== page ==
However the emerging workforce must learn and understand the skills and motives that drove previous generations as strong work ethic, the ability to communicate to large and small audiences in person, respect, loyalty and input, regardless of the changing working hours, remain an absolute essential in any working environment. Old and new have to merge so that markets can accommodate Gen Y and Gen Z in a comfortable manner.

Matthew Williams

(P.S: Happy New Year!!! Bring on 2015!)

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International Students: Do they have anything to fear studying in the UK?


The international student body is a crucial component part of university experience in the United Kingdom. Yet for various reasons according to BBC News education correspondent Sean Coughlan, more than half of overseas students in the UK say they have felt “less welcome”. Similarly the quantitative statistics point to a fairly gloomy outlook. According to the BBC, the number of overseas students taking up places at England’s universities decreased by 4,595 in one year – the first fall in 29 years. Yet is it sensible to measure quantitative statistics against that of individual student experiences?

Immigration policy in the United Kingdom has become a hotly contested debate, particularly in the wake of UKIP’s rise to prominence in the EU Parliament elections. Subsequently, we’ve seen a shift in Conservative and Labour stances on their own views and policies on immigration. For example the Express stated that senior Tory ministers are believed to be pushing for an “emergency brake” on immigration from Europe, which could see UK borders temporarily closed to halt a flood of migrants into the country. Similarly, Ed Miliband has promised an immigration reform bill in the first few weeks of a new Labour government as he challenged the “false promises” of UKIP and the Conservatives.

Has this politicised atmosphere concerned or put-off students from other countries applying to study and find a job in the UK? Has this fear led to the concern that the United Kingdom is under threat from ‘brain-drain’ where foreign students are dissatisfied with the potential and/or lack of opportunities return whence they came to find a job and apply their set of skills in their home country?

The first thing to assess is whether the numerous downbeat statistics are reliable or contradicted by other sources. The survey of attitudes of overseas students in the UK, commissioned by Regent’s University in London as supposed to Higher Education, shows a contrasting picture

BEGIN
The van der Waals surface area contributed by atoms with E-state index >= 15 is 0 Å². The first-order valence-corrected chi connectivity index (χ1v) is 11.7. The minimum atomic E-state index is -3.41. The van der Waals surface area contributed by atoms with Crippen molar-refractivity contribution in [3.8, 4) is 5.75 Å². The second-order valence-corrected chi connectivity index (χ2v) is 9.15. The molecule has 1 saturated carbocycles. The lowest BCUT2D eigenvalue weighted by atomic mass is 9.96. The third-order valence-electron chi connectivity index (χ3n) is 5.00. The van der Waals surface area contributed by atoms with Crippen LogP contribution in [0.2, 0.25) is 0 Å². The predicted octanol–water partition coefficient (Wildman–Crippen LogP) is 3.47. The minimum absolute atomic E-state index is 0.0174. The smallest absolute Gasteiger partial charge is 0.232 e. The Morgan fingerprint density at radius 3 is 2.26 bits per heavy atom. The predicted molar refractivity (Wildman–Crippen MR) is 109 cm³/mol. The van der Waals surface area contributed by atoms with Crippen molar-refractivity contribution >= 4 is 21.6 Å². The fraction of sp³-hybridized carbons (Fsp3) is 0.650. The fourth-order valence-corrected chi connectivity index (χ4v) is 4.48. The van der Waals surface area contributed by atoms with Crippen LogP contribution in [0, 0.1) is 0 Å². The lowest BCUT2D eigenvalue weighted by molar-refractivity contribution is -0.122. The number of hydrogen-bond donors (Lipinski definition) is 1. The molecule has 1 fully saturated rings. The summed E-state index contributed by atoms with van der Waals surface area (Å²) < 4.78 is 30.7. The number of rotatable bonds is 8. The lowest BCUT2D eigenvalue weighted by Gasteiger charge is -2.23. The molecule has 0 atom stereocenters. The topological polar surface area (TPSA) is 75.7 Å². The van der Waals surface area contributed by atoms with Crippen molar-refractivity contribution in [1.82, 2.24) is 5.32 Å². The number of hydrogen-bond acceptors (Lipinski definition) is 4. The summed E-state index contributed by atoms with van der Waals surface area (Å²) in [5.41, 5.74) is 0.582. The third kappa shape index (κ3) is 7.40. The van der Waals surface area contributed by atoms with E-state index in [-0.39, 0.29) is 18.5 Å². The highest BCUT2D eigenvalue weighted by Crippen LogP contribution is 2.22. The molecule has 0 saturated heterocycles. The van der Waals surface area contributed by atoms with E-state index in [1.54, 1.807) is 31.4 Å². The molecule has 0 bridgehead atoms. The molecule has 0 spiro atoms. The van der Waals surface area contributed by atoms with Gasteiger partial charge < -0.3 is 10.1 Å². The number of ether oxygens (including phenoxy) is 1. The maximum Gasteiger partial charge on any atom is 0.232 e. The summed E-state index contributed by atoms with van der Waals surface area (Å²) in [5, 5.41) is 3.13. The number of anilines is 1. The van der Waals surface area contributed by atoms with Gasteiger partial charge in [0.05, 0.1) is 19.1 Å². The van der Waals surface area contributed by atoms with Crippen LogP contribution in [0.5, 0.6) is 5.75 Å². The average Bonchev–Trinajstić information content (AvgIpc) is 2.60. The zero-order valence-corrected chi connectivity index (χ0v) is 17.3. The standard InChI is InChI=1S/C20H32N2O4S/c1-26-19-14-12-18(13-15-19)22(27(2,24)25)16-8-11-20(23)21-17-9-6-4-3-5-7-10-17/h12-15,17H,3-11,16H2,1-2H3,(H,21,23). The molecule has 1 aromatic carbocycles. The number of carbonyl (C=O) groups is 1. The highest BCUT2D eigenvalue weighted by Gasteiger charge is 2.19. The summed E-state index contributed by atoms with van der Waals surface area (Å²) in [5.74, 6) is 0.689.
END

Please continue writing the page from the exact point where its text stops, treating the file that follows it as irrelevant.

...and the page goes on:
“While students feel that migration targets have made them feel less welcome, they have a positive account of their experience in the UK. About four in five of the students backed the quality of their courses and teaching and nine in 10 would recommend studying in the UK.”


My experience as a UK student studying at the two highly diverse institutions of Nottingham University and King’s College London certainly counters the notion that the UK does not want to ‘welcome’ international students. In one of my seminars the class comprises of American, French, Venezuelan, Kenyan, German, Swiss, and Chinese students. The course encompasses students from all over the world and the amount you enjoy and learn from different perspectives, cultures, and experiences is rewarding at a personal level and career level.

Similarly my experience at Nottingham was very enriching due to the University having campuses based in Malaysia and China. Diversity is a crucial strategy to every university in attracting talent and boosting both its credentials and financial resources. On an individual and institutional level, (international students are believed to worth as much as £3bn a year to UK universities and £10 billion a year to the UK economy) international students are a crucial, if not essential, part of university life.